# Analysis of analog and digital systems

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In the previous labs, different mathematical transformation tools to represent analog and discrete signals were examined. This final lab builds on the knowledge gained in the previous labs to show how to use these tools to perform signal processing.

## Analog filtering

Analog filters are defined over a continuous range of frequencies. Four basic kinds of analog filters are lowpass, highpass, bandpass and bandstop. [link] shows the ideal characteristics of these filters. In the noise removal example of Lab 5 , an ideal lowpass filter was used to remove high-frequency noise. However, the ideal characteristics are not physically realizable and actual filters can only approximate the ideal characteristics. The RC series circuit analyzed in Lab 3 and Lab 4 is a simple example of an analog lowpass filter. Characteristics of Ideal Filters (a) Lowpass, (b) Highpass, (c) Bandpass, (d) Bandstop

The voltage output for the circuit shown in [link] is given by [link] :

${V}_{\text{out}}=\frac{1/\left(\mathrm{j\omega C}\right)}{R+1/\left(\mathrm{j\omega C}\right)}{V}_{\text{in}}$

The magnitude and phase response can be easily found to be [link] :

$\mid H\left(\omega \right)\mid =\mid \frac{{V}_{\text{out}}}{{V}_{\text{in}}}\mid =\frac{1}{\sqrt{1+{\omega }^{2}{R}^{2}{C}^{2}}}$
$\angle H\left(\omega \right)=\text{arg}\left(\frac{{V}_{\text{out}}}{{V}_{\text{in}}}\right)=-{\text{tan}}^{-1}\left(\omega \text{RC}\right)$

If the positions of R and C are interchanged, a simple analog highpass filter is obtained as shown in [link] .

The voltage output for this circuit is given by

${V}_{\text{out}}=\frac{R}{R+1/\left(\mathrm{j\omega C}\right)}{V}_{\text{in}}$

The corresponding magnitude and phase responses are

$\mid H\left(\omega \right)\mid =\mid \frac{{V}_{\text{out}}}{{V}_{\text{in}}}\mid =\frac{1}{\sqrt{1+1/\left({\omega }^{2}{R}^{2}{C}^{2}\right)}}$
$\angle H\left(\omega \right)=\text{arg}\left(\frac{{V}_{\text{out}}}{{V}_{\text{in}}}\right)={\text{tan}}^{-1}\left(\frac{1}{\omega \text{RC}}\right)$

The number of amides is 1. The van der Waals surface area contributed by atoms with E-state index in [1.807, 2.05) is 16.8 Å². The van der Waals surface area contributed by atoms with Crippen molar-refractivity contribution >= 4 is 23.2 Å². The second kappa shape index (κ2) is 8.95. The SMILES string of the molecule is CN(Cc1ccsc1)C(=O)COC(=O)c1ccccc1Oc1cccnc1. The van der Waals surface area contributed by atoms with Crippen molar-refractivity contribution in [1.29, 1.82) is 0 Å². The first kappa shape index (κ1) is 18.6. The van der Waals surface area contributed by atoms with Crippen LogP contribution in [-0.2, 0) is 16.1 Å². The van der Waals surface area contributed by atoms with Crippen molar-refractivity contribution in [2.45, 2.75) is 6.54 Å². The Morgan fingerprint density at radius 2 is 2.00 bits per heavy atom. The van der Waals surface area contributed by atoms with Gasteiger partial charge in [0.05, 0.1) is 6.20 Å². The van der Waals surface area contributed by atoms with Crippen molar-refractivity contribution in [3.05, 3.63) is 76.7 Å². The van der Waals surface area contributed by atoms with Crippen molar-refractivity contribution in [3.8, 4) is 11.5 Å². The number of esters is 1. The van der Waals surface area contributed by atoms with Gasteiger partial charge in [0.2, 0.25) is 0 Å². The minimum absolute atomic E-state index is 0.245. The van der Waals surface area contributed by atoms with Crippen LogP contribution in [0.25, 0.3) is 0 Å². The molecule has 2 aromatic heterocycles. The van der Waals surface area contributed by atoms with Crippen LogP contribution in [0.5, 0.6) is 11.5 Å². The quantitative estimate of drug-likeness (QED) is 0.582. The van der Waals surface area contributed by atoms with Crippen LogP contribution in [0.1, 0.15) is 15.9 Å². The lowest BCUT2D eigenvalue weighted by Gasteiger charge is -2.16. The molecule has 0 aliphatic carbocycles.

## Digital filtering

Digital signal filtering is a fundamental concept in digital signal processing. Two basic kinds of digital filters that are widely used are FIR and IIR:

FIR (finite impulse response) – filters having finite unit sample responses

IIR (infinite impulse response) – filters having infinite unit sample responses

Unit sample response denotes the output in response to a unit input signal. It is common to express digital filters in the form of difference equations. In this form, an FIR filter is expressed as

$y\left[n\right]=\sum _{k=0}^{N}{b}_{k}x\left[n-k\right]$

where $b$ ’s denote the filter coefficients andthe filter order. As described by this equation, an FIR filter uses a current input $x\left[n\right]$ and a number of previous inputs $x\left[n-k\right]$ to generate a current output $y\left[n\right]$ .

The difference equation of an IIR filter is given by

$y\left[n\right]=\sum _{k=0}^{N}{b}_{k}x\left[n-k\right]-\sum _{k=1}^{M}{a}_{k}y\left[n-k\right]$

where $b$ ’s and $a$ ’s denote the filter coefficients and $N$ and $M$ the number of zeros and poles, respectively. As indicated by Equation (8), an IIR filter uses a number of previous outputs $y\left[n-k\right]$ as well as a current and a number of previous inputs to generate a current output $y\left[n\right]$ .

In general, as compared to IIR filters, FIR filters require less precision and are computationally more stable. Table 1 lists some of the differences between FIR and IIR filters. For the theoretical details on these differences, refer to [link] .

 Attribute FIR filter IIR filter Stability Always stable Conditionally stable Computational complexity More operations Fewer operations Precision Less coefficient precision required Higher coefficient precision required

where $b$ ’s and $a$ ’s denote the filter coefficients andandthe number of zeros and poles, respectively. As indicated by Equation (8), an IIR filter uses a number of previous outputs $y\left[n-k\right]$ as well as a current and a number of previous inputs to generate a current output $y\left[n\right]$ .

$H\left(\omega \right)=\frac{{b}_{0}+{b}_{1}{e}^{-\mathrm{j\omega }}+\text{.}\text{.}\text{.}+{b}_{N}{e}^{-\text{jN}\omega }}{1+{a}_{1}{e}^{-\mathrm{j\omega }}+\text{.}\text{.}\text{.}+{a}_{M}{e}^{-\text{jM}\omega }}$

It is well-known that a direct-form implementation expressed by Equation (9) is sensitive, in terms of stability, to coefficient quantization errors. Noting that the second-order cascade form produces a more response that is more resistant to quantization noise [link] , the above transfer function is often written and implemented as follows:

$H\left(\omega \right)=\prod _{k=1}^{{N}_{s}}\frac{{b}_{0k}+{b}_{1k}{e}^{-\mathrm{j\omega }}+{b}_{2k}{e}^{-\mathrm{j2\omega }}}{1+{a}_{1k}{e}^{-\mathrm{j\omega }}+{a}_{2k}{e}^{-\mathrm{j2\omega }}}$

where ${N}_{s}=⌊N/2⌋$ and $⌊\text{.}⌋$ represents the largest integer less than or equal to the argument. This serial or cascaded structure is illustrated in [link] .

Each second-order filter is considered to be of direct-form II, shown in [link] , for its memory efficiency. One can implement each second-order filter in software. Normally, digital filters are implemented in software, but one can also implement them in hardware by using digital circuit adders and shifters.

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